Naturally, they split up. One group heads back for the interstate, checking the opposite side of the creek. Rick and his old cop buddy Shane stay with Rick’s young son Carl to scour the area around the church. Shane’s kind of bitter because he fell in love with Rick’s wife when they all thought Rick was dead for several months, but he’s handling it about as well as one could ask in a post-Apocalyptic environment. Then another of our neat visuals pops up. It’s a stag wandering through the woods. Carl is enchanted by it, while Rick knows better but wants to believe it could be the sign he was demanding from the wooden Jesus. It’s a great mystical few seconds on camera. But then BLAM! Someone off camera shoots the deer. The bullet goes through it and hits Carl.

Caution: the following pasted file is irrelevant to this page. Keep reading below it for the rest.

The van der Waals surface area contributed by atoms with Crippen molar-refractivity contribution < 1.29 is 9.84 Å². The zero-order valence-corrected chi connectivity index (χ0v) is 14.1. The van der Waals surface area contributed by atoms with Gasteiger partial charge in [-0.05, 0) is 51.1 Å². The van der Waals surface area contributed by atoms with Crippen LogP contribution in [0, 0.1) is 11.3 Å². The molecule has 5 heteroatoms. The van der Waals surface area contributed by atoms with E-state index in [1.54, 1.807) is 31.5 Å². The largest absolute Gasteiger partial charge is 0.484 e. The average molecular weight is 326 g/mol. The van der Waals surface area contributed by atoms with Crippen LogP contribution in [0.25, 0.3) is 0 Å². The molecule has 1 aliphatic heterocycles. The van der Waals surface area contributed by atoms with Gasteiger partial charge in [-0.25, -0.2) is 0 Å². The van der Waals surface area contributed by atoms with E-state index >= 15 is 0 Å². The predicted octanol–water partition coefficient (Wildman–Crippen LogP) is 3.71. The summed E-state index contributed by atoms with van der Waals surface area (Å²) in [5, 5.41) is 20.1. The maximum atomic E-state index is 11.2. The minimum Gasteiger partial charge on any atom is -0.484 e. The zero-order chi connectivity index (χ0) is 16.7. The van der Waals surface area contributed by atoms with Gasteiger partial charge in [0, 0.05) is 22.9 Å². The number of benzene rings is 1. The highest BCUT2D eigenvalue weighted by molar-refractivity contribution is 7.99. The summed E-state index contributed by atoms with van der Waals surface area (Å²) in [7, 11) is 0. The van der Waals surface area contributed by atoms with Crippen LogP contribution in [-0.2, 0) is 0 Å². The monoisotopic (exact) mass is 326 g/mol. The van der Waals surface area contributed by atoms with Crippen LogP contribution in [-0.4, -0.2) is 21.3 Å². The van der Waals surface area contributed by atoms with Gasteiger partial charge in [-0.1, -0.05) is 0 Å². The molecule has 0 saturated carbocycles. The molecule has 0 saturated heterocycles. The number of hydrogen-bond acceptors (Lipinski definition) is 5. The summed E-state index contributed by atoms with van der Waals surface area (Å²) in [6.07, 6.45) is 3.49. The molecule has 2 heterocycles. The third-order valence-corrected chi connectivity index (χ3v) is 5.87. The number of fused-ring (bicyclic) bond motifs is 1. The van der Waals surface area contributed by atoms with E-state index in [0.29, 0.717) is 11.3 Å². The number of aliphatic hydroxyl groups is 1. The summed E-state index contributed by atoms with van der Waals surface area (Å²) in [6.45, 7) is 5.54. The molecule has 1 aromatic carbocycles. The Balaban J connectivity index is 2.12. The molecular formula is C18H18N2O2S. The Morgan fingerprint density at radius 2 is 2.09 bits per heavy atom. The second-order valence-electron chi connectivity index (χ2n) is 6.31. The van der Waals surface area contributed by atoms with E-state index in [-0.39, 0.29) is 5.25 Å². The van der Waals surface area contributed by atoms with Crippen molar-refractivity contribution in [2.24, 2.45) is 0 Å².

I’ll confess, I didn’t see that coming. So now we have a missing girl, our searchers split into two parties, and Rick carrying a critically wounded Carl. Next week’s promo does show Rick racing him to an inhabited farm, so all hope is not lost. But this remains one seriously bleak show, good visuals or not.
All in all, it’s entertaining. It’s more good than not and watchable, so I’ll be tagging along to see what happens.
Will Conservatives Like This?
Don't know. I suspect the zombie apocalypse is somewhat apolitical in nature (at least no one has said global warming caused it yet). So it’s largely a matter of personal preference. That said, any good conservative would note the following: don’t let anyone under 12 watch this.